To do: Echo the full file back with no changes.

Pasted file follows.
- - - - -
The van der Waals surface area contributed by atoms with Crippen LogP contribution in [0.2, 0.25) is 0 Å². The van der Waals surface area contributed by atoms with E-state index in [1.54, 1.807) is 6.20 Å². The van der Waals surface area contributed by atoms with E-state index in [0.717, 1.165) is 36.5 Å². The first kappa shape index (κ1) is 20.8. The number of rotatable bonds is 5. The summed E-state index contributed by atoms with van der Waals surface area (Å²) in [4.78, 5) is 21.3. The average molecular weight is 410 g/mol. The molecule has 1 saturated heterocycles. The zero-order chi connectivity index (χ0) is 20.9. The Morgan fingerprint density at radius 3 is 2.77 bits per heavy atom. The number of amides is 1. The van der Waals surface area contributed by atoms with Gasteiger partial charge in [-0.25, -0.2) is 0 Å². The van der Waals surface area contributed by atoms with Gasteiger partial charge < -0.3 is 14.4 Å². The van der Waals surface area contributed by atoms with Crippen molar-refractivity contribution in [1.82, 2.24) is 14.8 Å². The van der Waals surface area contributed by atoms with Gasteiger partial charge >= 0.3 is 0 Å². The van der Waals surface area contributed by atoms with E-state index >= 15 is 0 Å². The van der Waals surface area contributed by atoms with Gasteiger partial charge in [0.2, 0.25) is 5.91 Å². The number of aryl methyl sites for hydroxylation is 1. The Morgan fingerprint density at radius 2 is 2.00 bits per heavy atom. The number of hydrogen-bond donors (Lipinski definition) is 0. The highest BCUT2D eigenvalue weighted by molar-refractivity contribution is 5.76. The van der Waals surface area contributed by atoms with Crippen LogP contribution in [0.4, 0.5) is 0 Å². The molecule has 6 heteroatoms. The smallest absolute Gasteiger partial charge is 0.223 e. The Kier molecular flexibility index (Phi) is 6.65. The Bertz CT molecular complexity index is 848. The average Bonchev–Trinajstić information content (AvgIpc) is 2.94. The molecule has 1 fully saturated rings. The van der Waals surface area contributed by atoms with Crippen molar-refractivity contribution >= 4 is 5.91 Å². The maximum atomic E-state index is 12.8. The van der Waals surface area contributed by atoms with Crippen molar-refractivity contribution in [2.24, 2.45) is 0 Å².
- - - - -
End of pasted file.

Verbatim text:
The van der Waals surface area contributed by atoms with Crippen LogP contribution in [0.2, 0.25) is 0 Å². The van der Waals surface area contributed by atoms with E-state index in [1.54, 1.807) is 6.20 Å². The van der Waals surface area contributed by atoms with E-state index in [0.717, 1.165) is 36.5 Å². The first kappa shape index (κ1) is 20.8. The number of rotatable bonds is 5. The summed E-state index contributed by atoms with van der Waals surface area (Å²) in [4.78, 5) is 21.3. The average molecular weight is 410 g/mol. The molecule has 1 saturated heterocycles. The zero-order chi connectivity index (χ0) is 20.9. The Morgan fingerprint density at radius 3 is 2.77 bits per heavy atom. The number of amides is 1. The van der Waals surface area contributed by atoms with Gasteiger partial charge in [-0.25, -0.2) is 0 Å². The van der Waals surface area contributed by atoms with Gasteiger partial charge < -0.3 is 14.4 Å². The van der Waals surface area contributed by atoms with Crippen molar-refractivity contribution in [1.82, 2.24) is 14.8 Å². The van der Waals surface area contributed by atoms with Gasteiger partial charge >= 0.3 is 0 Å². The van der Waals surface area contributed by atoms with E-state index >= 15 is 0 Å². The van der Waals surface area contributed by atoms with Gasteiger partial charge in [0.2, 0.25) is 5.91 Å². The number of aryl methyl sites for hydroxylation is 1. The Morgan fingerprint density at radius 2 is 2.00 bits per heavy atom. The number of hydrogen-bond donors (Lipinski definition) is 0. The highest BCUT2D eigenvalue weighted by molar-refractivity contribution is 5.76. The van der Waals surface area contributed by atoms with Crippen LogP contribution in [0.4, 0.5) is 0 Å². The molecule has 6 heteroatoms. The smallest absolute Gasteiger partial charge is 0.223 e. The Kier molecular flexibility index (Phi) is 6.65. The Bertz CT molecular complexity index is 848. The average Bonchev–Trinajstić information content (AvgIpc) is 2.94. The molecule has 1 fully saturated rings. The van der Waals surface area contributed by atoms with Crippen molar-refractivity contribution >= 4 is 5.91 Å². The maximum atomic E-state index is 12.8. The van der Waals surface area contributed by atoms with Crippen molar-refractivity contribution in [2.24, 2.45) is 0 Å².